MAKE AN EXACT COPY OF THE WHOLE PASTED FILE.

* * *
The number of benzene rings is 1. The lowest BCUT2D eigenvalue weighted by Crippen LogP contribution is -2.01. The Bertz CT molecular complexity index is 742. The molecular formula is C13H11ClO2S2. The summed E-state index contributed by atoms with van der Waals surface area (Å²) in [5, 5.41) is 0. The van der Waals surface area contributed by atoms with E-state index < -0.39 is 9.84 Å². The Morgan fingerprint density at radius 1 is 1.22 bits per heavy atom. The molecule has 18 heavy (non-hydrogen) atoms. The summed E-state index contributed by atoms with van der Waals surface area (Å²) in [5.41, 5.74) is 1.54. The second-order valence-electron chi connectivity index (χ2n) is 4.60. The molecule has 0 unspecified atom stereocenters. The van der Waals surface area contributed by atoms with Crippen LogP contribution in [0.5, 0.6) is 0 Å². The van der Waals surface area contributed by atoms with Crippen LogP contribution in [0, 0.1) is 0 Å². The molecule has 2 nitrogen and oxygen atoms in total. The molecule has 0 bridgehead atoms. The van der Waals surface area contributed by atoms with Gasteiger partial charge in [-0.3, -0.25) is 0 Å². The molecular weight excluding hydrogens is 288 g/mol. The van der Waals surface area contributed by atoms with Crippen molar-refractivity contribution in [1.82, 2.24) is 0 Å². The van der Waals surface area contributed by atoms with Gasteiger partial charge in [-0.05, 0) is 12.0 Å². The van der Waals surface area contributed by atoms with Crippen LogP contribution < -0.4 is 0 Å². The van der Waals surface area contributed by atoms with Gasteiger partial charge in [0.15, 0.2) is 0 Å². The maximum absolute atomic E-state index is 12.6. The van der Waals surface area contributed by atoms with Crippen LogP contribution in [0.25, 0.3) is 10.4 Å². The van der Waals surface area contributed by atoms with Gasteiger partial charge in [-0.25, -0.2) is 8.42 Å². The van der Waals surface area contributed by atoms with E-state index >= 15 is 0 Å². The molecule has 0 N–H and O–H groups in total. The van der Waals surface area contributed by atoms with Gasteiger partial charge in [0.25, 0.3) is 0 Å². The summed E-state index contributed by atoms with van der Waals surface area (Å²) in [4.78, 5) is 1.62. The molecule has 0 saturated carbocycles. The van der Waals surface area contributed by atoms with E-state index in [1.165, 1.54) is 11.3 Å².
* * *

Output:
The number of benzene rings is 1. The lowest BCUT2D eigenvalue weighted by Crippen LogP contribution is -2.01. The Bertz CT molecular complexity index is 742. The molecular formula is C13H11ClO2S2. The summed E-state index contributed by atoms with van der Waals surface area (Å²) in [5, 5.41) is 0. The van der Waals surface area contributed by atoms with E-state index < -0.39 is 9.84 Å². The Morgan fingerprint density at radius 1 is 1.22 bits per heavy atom. The molecule has 18 heavy (non-hydrogen) atoms. The summed E-state index contributed by atoms with van der Waals surface area (Å²) in [5.41, 5.74) is 1.54. The second-order valence-electron chi connectivity index (χ2n) is 4.60. The molecule has 0 unspecified atom stereocenters. The van der Waals surface area contributed by atoms with Crippen LogP contribution in [0.5, 0.6) is 0 Å². The van der Waals surface area contributed by atoms with Crippen LogP contribution in [0, 0.1) is 0 Å². The molecule has 2 nitrogen and oxygen atoms in total. The molecule has 0 bridgehead atoms. The van der Waals surface area contributed by atoms with Gasteiger partial charge in [-0.3, -0.25) is 0 Å². The molecular weight excluding hydrogens is 288 g/mol. The van der Waals surface area contributed by atoms with Crippen molar-refractivity contribution in [1.82, 2.24) is 0 Å². The van der Waals surface area contributed by atoms with Gasteiger partial charge in [-0.05, 0) is 12.0 Å². The van der Waals surface area contributed by atoms with Crippen LogP contribution < -0.4 is 0 Å². The van der Waals surface area contributed by atoms with Gasteiger partial charge in [0.15, 0.2) is 0 Å². The maximum absolute atomic E-state index is 12.6. The van der Waals surface area contributed by atoms with Crippen LogP contribution in [0.25, 0.3) is 10.4 Å². The van der Waals surface area contributed by atoms with Gasteiger partial charge in [-0.25, -0.2) is 8.42 Å². The van der Waals surface area contributed by atoms with E-state index >= 15 is 0 Å². The molecule has 0 N–H and O–H groups in total. The van der Waals surface area contributed by atoms with Gasteiger partial charge in [0.25, 0.3) is 0 Å². The summed E-state index contributed by atoms with van der Waals surface area (Å²) in [4.78, 5) is 1.62. The molecule has 0 saturated carbocycles. The van der Waals surface area contributed by atoms with E-state index in [1.165, 1.54) is 11.3 Å².